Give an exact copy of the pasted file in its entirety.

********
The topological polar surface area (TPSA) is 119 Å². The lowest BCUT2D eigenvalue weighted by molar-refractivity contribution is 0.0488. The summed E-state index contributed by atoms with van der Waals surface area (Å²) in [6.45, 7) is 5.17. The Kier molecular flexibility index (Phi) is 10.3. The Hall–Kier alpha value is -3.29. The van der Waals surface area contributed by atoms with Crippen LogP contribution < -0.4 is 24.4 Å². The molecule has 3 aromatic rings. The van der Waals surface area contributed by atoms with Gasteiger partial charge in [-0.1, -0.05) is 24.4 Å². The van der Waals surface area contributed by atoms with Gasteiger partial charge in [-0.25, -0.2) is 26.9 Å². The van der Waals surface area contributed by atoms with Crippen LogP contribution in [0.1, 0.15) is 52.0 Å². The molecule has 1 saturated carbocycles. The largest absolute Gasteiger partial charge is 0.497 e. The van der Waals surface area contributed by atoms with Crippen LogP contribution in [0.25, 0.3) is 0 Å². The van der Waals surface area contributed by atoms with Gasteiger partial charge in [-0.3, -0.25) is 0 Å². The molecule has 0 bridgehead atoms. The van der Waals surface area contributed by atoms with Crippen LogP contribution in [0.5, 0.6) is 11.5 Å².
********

The topological polar surface area (TPSA) is 119 Å². The lowest BCUT2D eigenvalue weighted by molar-refractivity contribution is 0.0488. The summed E-state index contributed by atoms with van der Waals surface area (Å²) in [6.45, 7) is 5.17. The Kier molecular flexibility index (Phi) is 10.3. The Hall–Kier alpha value is -3.29. The van der Waals surface area contributed by atoms with Crippen LogP contribution < -0.4 is 24.4 Å². The molecule has 3 aromatic rings. The van der Waals surface area contributed by atoms with Gasteiger partial charge in [-0.1, -0.05) is 24.4 Å². The van der Waals surface area contributed by atoms with Gasteiger partial charge in [-0.25, -0.2) is 26.9 Å². The van der Waals surface area contributed by atoms with Crippen LogP contribution in [0.1, 0.15) is 52.0 Å². The molecule has 1 saturated carbocycles. The largest absolute Gasteiger partial charge is 0.497 e. The van der Waals surface area contributed by atoms with Crippen LogP contribution in [0.25, 0.3) is 0 Å². The van der Waals surface area contributed by atoms with Gasteiger partial charge in [-0.3, -0.25) is 0 Å². The molecule has 0 bridgehead atoms. The van der Waals surface area contributed by atoms with Crippen LogP contribution in [0.5, 0.6) is 11.5 Å².